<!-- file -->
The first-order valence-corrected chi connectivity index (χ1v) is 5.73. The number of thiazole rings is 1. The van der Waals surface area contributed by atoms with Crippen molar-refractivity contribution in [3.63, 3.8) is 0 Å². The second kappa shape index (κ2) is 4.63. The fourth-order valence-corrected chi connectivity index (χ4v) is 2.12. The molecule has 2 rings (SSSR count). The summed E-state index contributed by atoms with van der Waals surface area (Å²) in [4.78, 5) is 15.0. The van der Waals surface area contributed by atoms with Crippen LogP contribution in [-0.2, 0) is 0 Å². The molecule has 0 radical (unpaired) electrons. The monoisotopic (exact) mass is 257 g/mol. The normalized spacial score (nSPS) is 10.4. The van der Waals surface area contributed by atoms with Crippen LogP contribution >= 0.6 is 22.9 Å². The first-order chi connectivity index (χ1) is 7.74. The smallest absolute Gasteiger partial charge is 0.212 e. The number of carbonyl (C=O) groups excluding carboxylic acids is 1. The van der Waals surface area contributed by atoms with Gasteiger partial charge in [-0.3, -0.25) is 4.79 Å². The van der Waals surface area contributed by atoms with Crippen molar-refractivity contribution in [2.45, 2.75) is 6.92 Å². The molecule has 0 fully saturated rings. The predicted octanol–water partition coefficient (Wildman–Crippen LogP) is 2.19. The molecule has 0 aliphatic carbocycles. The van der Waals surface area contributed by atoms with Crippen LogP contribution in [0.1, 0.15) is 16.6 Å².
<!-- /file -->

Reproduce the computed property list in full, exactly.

The first-order valence-corrected chi connectivity index (χ1v) is 5.73. The number of thiazole rings is 1. The van der Waals surface area contributed by atoms with Crippen molar-refractivity contribution in [3.63, 3.8) is 0 Å². The second kappa shape index (κ2) is 4.63. The fourth-order valence-corrected chi connectivity index (χ4v) is 2.12. The molecule has 2 rings (SSSR count). The summed E-state index contributed by atoms with van der Waals surface area (Å²) in [4.78, 5) is 15.0. The van der Waals surface area contributed by atoms with Crippen LogP contribution in [-0.2, 0) is 0 Å². The molecule has 0 radical (unpaired) electrons. The monoisotopic (exact) mass is 257 g/mol. The normalized spacial score (nSPS) is 10.4. The van der Waals surface area contributed by atoms with Crippen LogP contribution >= 0.6 is 22.9 Å². The first-order chi connectivity index (χ1) is 7.74. The smallest absolute Gasteiger partial charge is 0.212 e. The number of carbonyl (C=O) groups excluding carboxylic acids is 1. The van der Waals surface area contributed by atoms with Gasteiger partial charge in [-0.3, -0.25) is 4.79 Å². The van der Waals surface area contributed by atoms with Crippen molar-refractivity contribution in [2.45, 2.75) is 6.92 Å². The molecule has 0 fully saturated rings. The predicted octanol–water partition coefficient (Wildman–Crippen LogP) is 2.19. The molecule has 0 aliphatic carbocycles. The van der Waals surface area contributed by atoms with Crippen LogP contribution in [0.1, 0.15) is 16.6 Å².